Theoretically, MaxClients = (Total Memory - Operating System Memory - MySQL memory) / Size Per Apache process.

Assume we have a server with 2GB memory

Total memory: is the available physical RAM in the server. In this case 2GB.

Operating System Memory: Stop Apache and MySQL in the server to calculate the actual memory used by OS (rough figure) using the below command:

ps aux | awk '{sum1 +=$4}; END {print sum1}'

In our test VPS:

root@whr [~]# ps aux | awk '{sum1 +=$4}; END {print sum1}'

Then restart Apache and MySQL and wait for a while to get the apt results for Apache and MySQL memory utilization.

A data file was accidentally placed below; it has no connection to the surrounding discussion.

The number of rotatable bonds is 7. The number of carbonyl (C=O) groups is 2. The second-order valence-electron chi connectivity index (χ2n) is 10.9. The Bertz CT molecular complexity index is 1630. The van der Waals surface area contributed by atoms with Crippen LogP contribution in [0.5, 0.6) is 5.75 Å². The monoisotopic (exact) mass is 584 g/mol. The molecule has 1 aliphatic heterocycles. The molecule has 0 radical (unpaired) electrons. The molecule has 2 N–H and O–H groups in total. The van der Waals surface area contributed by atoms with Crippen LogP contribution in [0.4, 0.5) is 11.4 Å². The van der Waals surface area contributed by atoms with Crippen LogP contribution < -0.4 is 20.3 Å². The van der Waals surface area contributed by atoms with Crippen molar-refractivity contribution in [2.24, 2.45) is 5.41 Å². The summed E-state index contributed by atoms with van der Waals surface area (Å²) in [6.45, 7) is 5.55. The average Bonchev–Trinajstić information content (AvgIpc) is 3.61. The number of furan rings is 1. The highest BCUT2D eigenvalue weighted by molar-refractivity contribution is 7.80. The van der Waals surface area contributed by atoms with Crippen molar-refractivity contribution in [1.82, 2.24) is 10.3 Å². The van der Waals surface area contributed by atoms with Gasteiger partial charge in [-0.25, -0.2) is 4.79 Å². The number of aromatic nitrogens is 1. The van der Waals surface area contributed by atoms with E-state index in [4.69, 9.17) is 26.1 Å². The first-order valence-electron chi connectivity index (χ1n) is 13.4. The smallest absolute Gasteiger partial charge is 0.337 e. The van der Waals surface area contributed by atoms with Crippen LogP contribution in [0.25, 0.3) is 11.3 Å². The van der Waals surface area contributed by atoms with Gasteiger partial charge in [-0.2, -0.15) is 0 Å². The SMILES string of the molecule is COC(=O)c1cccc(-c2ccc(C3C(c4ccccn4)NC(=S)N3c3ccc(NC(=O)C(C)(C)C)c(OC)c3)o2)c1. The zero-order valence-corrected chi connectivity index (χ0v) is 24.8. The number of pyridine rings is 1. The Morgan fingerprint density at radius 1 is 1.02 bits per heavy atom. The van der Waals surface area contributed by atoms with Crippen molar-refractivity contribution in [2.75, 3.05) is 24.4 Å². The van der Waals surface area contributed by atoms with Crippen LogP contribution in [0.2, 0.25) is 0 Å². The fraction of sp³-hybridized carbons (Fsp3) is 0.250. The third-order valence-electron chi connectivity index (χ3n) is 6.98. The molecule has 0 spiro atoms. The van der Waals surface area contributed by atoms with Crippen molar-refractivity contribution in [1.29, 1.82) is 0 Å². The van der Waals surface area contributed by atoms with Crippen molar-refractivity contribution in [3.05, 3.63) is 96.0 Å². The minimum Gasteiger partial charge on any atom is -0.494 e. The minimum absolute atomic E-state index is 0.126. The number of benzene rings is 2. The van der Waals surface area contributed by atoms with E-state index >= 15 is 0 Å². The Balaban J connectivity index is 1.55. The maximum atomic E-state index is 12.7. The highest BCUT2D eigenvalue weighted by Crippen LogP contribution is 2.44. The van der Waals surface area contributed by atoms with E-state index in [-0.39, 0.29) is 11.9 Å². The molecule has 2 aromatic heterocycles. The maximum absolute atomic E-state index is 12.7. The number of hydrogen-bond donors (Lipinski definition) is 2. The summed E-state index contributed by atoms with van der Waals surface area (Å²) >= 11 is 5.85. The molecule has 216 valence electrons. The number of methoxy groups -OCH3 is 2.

Now we will see steps to calculate the MySQL memory utilization:

MySQL memory:

You will come across a lot of calculations for MySQL usage, but the one I found somewhere near was:

mysql_memory= (key_buffer_size + query_cache_size + innodb_buffer_pool_size + innodb_additional_mem_pool_size + innodb_log_buffer_size + max_connections + tmp_table_size) x (sort_buffer_size + read_buffer_size + join_buffer_size + read_rnd_buffer_size + thread_stack + binlog_cache_size)

In test VPS the default values were:

64+64+8+1+1+150+32 * 2+.128+.256+.128+.196+0 = 866.56MB used by MySQL

Size per Apache process: Normally between 20-25MB if you run dynamic websites.

MaxClients is, 2048 - (37.2+ 866.56)/20 ~= 57.

If you increase this value, you will see your server swapping often, so either maintain this value for MaxClients or increase the physical memory (RAM).


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